Kodak will again be presenting a case for using Super-16 film for High Definition at NAB this year. From TV Technology, here’s the announcement.
16mm is hardly just for penny-pinching film students anymore. In fact, it hasn’t been for quite a while, especially since the advent of Super 16, which can achieve remarkable HD quality these days (as long as it provides that required 16:9 aspect ratio). Upgrades to Kodak’s Super 16mm film system–designed for HD and SD television–will be on display at the NAB show. The Kodak Vision2 HD System uses a new type of film with an advanced hybrid motion-imaging processing technology that takes advantage of proprietary Kodak coloring techniques. High-profile Kodak Super 16 HD motion pictures already aired have included “The Dale Earnhardt Story” last December on ESPN, and the mini-series “The Reagans” for CBS (which aired only on Showtime after a political firestorm over its portrayal of the former president).
Kodak said its new HD-worthy film system is designed to take advantage of breakthroughs in emulsion and film scanning technologies, enabling cinematographers to maximize production values and the “superior quality of a film look” with the flexibility of using 16 mm cameras. The system combines the Kodak Vision2 HD Color Scan Film 7299 with Kodak’s HD Digital Processor, which is a post production tool used to adjust digital files of scanned film to imitate the imaging of any Kodak negative–including “film elements” of grain, contrast and colors.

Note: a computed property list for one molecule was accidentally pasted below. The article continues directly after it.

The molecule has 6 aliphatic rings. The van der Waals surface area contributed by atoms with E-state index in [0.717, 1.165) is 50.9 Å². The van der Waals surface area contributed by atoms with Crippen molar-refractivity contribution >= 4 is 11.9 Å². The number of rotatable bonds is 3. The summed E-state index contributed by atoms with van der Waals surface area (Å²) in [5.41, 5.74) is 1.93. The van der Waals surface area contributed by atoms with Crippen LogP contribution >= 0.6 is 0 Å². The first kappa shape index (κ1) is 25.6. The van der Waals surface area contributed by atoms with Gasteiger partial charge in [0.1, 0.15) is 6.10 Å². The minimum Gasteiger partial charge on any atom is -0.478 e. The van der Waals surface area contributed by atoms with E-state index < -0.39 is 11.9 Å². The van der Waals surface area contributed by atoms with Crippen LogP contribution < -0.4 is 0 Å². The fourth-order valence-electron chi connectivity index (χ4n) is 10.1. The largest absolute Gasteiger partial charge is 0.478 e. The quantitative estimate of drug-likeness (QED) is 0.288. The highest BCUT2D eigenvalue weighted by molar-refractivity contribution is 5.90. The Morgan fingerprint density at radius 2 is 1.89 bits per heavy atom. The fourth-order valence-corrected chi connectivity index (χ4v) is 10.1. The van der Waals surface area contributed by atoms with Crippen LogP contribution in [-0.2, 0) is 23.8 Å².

It’s interesting to note that a number of filmmakers I know in New York have reported an upsurge of 16mm use. One thing that may account for this is while many filmmakers who shot their first features on DV want to move up to film, the portability you give up with 35mm (unless shooting with a Aaton 35-III) is a problem. Shooting in 16mm gives you small, mobile cameras that weight less than their HD counterparts (Panasonic’s Varicam and Sony’s Cine Alta) and with the new postproduction options, small 16mm or Super 16 cameras can provide you with spectacular images that only a few years ago required shooting in 35mm. Now you can get that quality in 16mm. It’s not just about cost: 16mm cameras are more portable, mobile, and downright more usable in many shooting situations. And with the ease of mixing film originated material, DV material, and HD material when editing with a master high definition format like DVCPROHD 720p at 24p on a Final Cut Pro system, one can really choose the right medium for different scenes. There’s no reason not to mix film and various video formats in one piece these days, and bringing everything together into a common format for final editing.